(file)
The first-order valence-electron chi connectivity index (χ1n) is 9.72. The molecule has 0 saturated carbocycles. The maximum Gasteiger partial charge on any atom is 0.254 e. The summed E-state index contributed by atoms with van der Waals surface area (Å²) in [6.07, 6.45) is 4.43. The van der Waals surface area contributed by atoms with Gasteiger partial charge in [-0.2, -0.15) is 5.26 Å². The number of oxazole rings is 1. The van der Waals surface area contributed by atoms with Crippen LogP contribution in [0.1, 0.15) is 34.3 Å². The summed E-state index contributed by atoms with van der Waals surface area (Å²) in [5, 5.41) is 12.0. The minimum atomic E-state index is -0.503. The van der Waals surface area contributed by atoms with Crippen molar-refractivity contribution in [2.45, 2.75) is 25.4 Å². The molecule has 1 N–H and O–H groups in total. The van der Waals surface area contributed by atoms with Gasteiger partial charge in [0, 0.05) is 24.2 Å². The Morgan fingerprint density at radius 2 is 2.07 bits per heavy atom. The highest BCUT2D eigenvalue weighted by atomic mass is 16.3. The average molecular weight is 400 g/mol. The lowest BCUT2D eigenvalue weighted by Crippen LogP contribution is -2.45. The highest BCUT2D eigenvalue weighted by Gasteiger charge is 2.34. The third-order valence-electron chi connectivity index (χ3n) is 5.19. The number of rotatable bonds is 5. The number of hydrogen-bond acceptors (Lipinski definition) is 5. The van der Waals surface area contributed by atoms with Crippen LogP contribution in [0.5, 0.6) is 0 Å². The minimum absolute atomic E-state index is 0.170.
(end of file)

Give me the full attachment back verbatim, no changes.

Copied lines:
The first-order valence-electron chi connectivity index (χ1n) is 9.72. The molecule has 0 saturated carbocycles. The maximum Gasteiger partial charge on any atom is 0.254 e. The summed E-state index contributed by atoms with van der Waals surface area (Å²) in [6.07, 6.45) is 4.43. The van der Waals surface area contributed by atoms with Gasteiger partial charge in [-0.2, -0.15) is 5.26 Å². The number of oxazole rings is 1. The van der Waals surface area contributed by atoms with Crippen LogP contribution in [0.1, 0.15) is 34.3 Å². The summed E-state index contributed by atoms with van der Waals surface area (Å²) in [5, 5.41) is 12.0. The minimum atomic E-state index is -0.503. The van der Waals surface area contributed by atoms with Crippen molar-refractivity contribution in [2.45, 2.75) is 25.4 Å². The molecule has 1 N–H and O–H groups in total. The van der Waals surface area contributed by atoms with Gasteiger partial charge in [0, 0.05) is 24.2 Å². The Morgan fingerprint density at radius 2 is 2.07 bits per heavy atom. The highest BCUT2D eigenvalue weighted by atomic mass is 16.3. The average molecular weight is 400 g/mol. The lowest BCUT2D eigenvalue weighted by Crippen LogP contribution is -2.45. The highest BCUT2D eigenvalue weighted by Gasteiger charge is 2.34. The third-order valence-electron chi connectivity index (χ3n) is 5.19. The number of rotatable bonds is 5. The number of hydrogen-bond acceptors (Lipinski definition) is 5. The van der Waals surface area contributed by atoms with Crippen LogP contribution in [0.5, 0.6) is 0 Å². The minimum absolute atomic E-state index is 0.170.